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United States v. Jones

United States District Court, E.D. Louisiana

November 6, 2014

UNITED STATES OF AMERICA,
v.
DELOYD JONES, ET AL

ORDER AND REASONS

SUSIE MORGAN, District Judge.

This is criminal action charging twelve defendants with violations of the Racketeer Influenced Corruption Organization Act ("RICO"), [1] the Violent Crimes in Aid of Racketeering Act ("VICAR"), [2] the Federal Controlled Substances Act ("FCS"), [3] and the Federal Gun Control Act ("FGC").[4] Count 1 charges three defendants with a RICO conspiracy (the "RICO Defendants");[5] Count 2 charges all defendants with a FCS conspiracy;[6] Count 3 charges all defendants with a FGC conspiracy; Count 4 charges an individual defendant with violating the FCS; and Counts 5 through 20 charge individual RICO Defendants with various violations of the VICAR and the FGC. The non-RICO Defendants, with two exceptions, [7] move to sever Counts 2 and 3 from the remaining counts in the indictment.[8] The questions presented are (1) whether joinder is proper under Rule 8, and, if so, (2) whether severance is nonetheless warranted under Rule 14. For the following reasons, the Court finds that the counts in the indictment are united by common facts and participants, and that any potential prejudice inherent in a joint trial is insufficient to justify severance under Rule 14. The Motions are DENIED.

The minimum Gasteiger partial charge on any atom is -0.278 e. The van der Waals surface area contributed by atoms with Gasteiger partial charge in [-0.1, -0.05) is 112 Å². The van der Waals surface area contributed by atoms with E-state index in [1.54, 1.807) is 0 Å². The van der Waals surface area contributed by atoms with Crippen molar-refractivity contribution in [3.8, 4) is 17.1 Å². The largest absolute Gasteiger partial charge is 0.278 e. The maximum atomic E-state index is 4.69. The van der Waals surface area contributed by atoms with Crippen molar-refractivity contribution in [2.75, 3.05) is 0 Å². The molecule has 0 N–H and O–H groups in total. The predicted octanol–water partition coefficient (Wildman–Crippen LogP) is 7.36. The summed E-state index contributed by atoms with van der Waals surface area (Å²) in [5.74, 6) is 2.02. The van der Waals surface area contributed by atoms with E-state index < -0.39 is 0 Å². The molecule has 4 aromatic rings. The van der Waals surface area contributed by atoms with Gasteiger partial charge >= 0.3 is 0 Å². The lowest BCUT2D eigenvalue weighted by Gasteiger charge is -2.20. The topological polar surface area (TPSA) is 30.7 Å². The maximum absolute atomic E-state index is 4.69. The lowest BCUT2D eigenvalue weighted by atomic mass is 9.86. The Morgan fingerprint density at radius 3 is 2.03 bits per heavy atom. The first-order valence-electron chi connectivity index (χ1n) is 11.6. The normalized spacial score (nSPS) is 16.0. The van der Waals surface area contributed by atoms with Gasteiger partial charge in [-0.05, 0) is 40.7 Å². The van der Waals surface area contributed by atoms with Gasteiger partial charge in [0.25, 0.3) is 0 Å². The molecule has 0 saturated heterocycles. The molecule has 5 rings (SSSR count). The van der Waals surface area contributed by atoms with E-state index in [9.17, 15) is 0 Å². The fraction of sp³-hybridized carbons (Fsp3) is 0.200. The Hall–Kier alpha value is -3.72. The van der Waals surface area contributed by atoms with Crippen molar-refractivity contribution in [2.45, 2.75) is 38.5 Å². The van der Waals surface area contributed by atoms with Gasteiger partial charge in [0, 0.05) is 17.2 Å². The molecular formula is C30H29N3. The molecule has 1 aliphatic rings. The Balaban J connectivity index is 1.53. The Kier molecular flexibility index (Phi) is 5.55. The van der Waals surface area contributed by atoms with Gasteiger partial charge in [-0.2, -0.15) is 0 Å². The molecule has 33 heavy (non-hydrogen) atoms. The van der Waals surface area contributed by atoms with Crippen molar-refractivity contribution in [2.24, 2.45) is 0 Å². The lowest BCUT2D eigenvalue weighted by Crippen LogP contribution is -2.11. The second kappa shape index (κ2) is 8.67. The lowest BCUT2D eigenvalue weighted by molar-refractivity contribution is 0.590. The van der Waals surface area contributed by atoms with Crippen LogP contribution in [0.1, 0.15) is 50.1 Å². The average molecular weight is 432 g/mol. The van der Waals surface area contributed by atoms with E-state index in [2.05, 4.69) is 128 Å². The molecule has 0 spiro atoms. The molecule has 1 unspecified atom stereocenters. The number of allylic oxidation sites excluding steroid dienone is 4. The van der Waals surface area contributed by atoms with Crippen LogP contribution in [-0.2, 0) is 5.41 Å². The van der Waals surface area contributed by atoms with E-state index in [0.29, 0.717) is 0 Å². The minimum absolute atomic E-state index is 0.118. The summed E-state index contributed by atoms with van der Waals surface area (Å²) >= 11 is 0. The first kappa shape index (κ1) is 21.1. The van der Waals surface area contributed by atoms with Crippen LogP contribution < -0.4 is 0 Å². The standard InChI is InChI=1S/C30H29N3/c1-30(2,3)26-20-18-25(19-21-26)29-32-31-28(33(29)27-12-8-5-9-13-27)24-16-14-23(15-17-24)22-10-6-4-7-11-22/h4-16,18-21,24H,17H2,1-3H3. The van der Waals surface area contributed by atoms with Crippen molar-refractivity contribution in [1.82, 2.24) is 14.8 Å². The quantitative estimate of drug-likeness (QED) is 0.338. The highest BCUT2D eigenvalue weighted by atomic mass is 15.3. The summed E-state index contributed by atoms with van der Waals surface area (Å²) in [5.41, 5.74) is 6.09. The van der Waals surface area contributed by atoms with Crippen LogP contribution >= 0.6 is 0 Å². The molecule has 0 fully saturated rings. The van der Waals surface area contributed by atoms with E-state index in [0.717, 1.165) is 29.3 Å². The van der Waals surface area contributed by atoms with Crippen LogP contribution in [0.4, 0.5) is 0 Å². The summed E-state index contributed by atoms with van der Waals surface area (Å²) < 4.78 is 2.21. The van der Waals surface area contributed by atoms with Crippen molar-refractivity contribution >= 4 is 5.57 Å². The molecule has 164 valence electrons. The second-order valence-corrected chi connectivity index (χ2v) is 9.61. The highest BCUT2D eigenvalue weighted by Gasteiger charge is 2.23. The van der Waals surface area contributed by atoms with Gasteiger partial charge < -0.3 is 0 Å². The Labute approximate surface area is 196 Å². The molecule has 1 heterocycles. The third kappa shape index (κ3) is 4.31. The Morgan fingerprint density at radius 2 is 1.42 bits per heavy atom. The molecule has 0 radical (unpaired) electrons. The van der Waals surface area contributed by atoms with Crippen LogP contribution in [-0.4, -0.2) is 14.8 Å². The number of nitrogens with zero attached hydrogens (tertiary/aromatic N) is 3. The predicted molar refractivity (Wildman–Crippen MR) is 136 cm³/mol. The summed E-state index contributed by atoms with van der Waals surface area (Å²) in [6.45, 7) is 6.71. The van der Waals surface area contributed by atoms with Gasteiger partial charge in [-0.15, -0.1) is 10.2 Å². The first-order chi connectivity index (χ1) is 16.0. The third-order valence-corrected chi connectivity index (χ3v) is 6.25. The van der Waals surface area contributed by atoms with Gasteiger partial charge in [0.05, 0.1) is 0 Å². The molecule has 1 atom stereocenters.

BACKGROUND

On September 19, 2013, a federal grand jury in the Eastern District of Louisiana issued a twenty-count indictment against twelve defendants.[9] Count 1 charges Deloyd Jones ("D. Jones"), Byron Jones ("B. Jones"), and Sidney Patterson ("Patterson") with membership in a criminal enterprise operating in the Eighth Ward of New Orleans known as "Ride or Die." Count 1 further charges a broad RICO conspiracy beginning in or about 2007 to distribute controlled substances and to commit murder, robbery, battery, and assault in furtherance of the conspiracy. These violent acts frequently involved the use of firearms. Count 1 contains 52 overt acts, including the murder of four individuals. Each of the non-RICO Defendants is mentioned at least once in the overt acts section of Count 1.

Count 2 charges all defendants with a conspiracy beginning in or about 2008 to distribute and possess with the intent to distribute 280 grams or more of crack cocaine and non-specific quantities of heroin and marijuana. Count 3 charges the defendants with a conspiracy beginning in or about 2007 to possess and use firearms in furtherance of the crimes charged in Counts 1 and 2.